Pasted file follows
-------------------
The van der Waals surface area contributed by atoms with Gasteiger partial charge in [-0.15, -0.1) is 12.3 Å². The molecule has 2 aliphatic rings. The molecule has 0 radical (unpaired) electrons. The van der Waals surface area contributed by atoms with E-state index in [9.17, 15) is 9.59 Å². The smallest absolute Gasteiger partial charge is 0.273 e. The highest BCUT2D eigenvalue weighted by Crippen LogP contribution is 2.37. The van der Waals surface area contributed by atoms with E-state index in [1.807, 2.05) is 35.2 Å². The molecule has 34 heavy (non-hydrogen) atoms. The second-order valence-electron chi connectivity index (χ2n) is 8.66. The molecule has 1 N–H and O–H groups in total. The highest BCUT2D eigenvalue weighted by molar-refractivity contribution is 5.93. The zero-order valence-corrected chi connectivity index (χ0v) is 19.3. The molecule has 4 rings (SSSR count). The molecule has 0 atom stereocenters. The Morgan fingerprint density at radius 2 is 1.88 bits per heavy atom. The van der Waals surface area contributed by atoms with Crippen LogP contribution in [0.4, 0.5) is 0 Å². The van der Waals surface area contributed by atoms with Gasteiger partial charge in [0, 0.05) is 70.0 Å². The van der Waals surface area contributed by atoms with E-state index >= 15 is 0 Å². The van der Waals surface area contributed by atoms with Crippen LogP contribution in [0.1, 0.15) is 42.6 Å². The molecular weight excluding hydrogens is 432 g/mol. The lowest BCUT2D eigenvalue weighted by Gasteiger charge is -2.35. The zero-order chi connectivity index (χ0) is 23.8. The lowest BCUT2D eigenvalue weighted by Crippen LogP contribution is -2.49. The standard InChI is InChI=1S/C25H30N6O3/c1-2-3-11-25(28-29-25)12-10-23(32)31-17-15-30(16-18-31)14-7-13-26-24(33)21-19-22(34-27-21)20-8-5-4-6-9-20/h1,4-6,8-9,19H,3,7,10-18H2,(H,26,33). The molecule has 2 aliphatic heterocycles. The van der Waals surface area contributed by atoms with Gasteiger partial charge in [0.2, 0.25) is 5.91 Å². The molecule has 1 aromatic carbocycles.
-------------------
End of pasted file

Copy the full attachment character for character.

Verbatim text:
The van der Waals surface area contributed by atoms with Gasteiger partial charge in [-0.15, -0.1) is 12.3 Å². The molecule has 2 aliphatic rings. The molecule has 0 radical (unpaired) electrons. The van der Waals surface area contributed by atoms with E-state index in [9.17, 15) is 9.59 Å². The smallest absolute Gasteiger partial charge is 0.273 e. The highest BCUT2D eigenvalue weighted by Crippen LogP contribution is 2.37. The van der Waals surface area contributed by atoms with E-state index in [1.807, 2.05) is 35.2 Å². The molecule has 34 heavy (non-hydrogen) atoms. The second-order valence-electron chi connectivity index (χ2n) is 8.66. The molecule has 1 N–H and O–H groups in total. The highest BCUT2D eigenvalue weighted by molar-refractivity contribution is 5.93. The zero-order valence-corrected chi connectivity index (χ0v) is 19.3. The molecule has 4 rings (SSSR count). The molecule has 0 atom stereocenters. The Morgan fingerprint density at radius 2 is 1.88 bits per heavy atom. The van der Waals surface area contributed by atoms with Crippen LogP contribution in [0.4, 0.5) is 0 Å². The van der Waals surface area contributed by atoms with Gasteiger partial charge in [0, 0.05) is 70.0 Å². The van der Waals surface area contributed by atoms with E-state index >= 15 is 0 Å². The van der Waals surface area contributed by atoms with Crippen LogP contribution in [0.1, 0.15) is 42.6 Å². The molecular weight excluding hydrogens is 432 g/mol. The lowest BCUT2D eigenvalue weighted by Gasteiger charge is -2.35. The zero-order chi connectivity index (χ0) is 23.8. The lowest BCUT2D eigenvalue weighted by Crippen LogP contribution is -2.49. The standard InChI is InChI=1S/C25H30N6O3/c1-2-3-11-25(28-29-25)12-10-23(32)31-17-15-30(16-18-31)14-7-13-26-24(33)21-19-22(34-27-21)20-8-5-4-6-9-20/h1,4-6,8-9,19H,3,7,10-18H2,(H,26,33). The molecule has 2 aliphatic heterocycles. The van der Waals surface area contributed by atoms with Gasteiger partial charge in [0.2, 0.25) is 5.91 Å². The molecule has 1 aromatic carbocycles.